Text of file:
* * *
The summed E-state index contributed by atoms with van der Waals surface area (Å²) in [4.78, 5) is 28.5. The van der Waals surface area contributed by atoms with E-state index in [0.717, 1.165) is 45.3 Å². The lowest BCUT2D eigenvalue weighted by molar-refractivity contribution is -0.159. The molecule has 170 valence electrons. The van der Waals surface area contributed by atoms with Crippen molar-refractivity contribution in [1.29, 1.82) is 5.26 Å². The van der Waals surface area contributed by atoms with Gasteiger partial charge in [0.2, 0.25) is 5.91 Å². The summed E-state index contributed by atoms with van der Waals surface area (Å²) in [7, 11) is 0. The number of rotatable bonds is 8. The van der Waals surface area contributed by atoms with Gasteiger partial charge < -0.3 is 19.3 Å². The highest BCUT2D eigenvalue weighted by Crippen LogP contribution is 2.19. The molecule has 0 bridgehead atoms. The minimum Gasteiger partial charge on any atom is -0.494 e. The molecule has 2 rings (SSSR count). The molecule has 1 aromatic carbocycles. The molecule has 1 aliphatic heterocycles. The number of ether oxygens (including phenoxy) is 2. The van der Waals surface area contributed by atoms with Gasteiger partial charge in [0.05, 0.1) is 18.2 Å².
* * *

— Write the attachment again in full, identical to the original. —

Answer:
The summed E-state index contributed by atoms with van der Waals surface area (Å²) in [4.78, 5) is 28.5. The van der Waals surface area contributed by atoms with E-state index in [0.717, 1.165) is 45.3 Å². The lowest BCUT2D eigenvalue weighted by molar-refractivity contribution is -0.159. The molecule has 170 valence electrons. The van der Waals surface area contributed by atoms with Crippen molar-refractivity contribution in [1.29, 1.82) is 5.26 Å². The van der Waals surface area contributed by atoms with Gasteiger partial charge in [0.2, 0.25) is 5.91 Å². The summed E-state index contributed by atoms with van der Waals surface area (Å²) in [7, 11) is 0. The number of rotatable bonds is 8. The van der Waals surface area contributed by atoms with Gasteiger partial charge < -0.3 is 19.3 Å². The highest BCUT2D eigenvalue weighted by Crippen LogP contribution is 2.19. The molecule has 0 bridgehead atoms. The minimum Gasteiger partial charge on any atom is -0.494 e. The molecule has 2 rings (SSSR count). The molecule has 1 aromatic carbocycles. The molecule has 1 aliphatic heterocycles. The number of ether oxygens (including phenoxy) is 2. The van der Waals surface area contributed by atoms with Gasteiger partial charge in [0.05, 0.1) is 18.2 Å².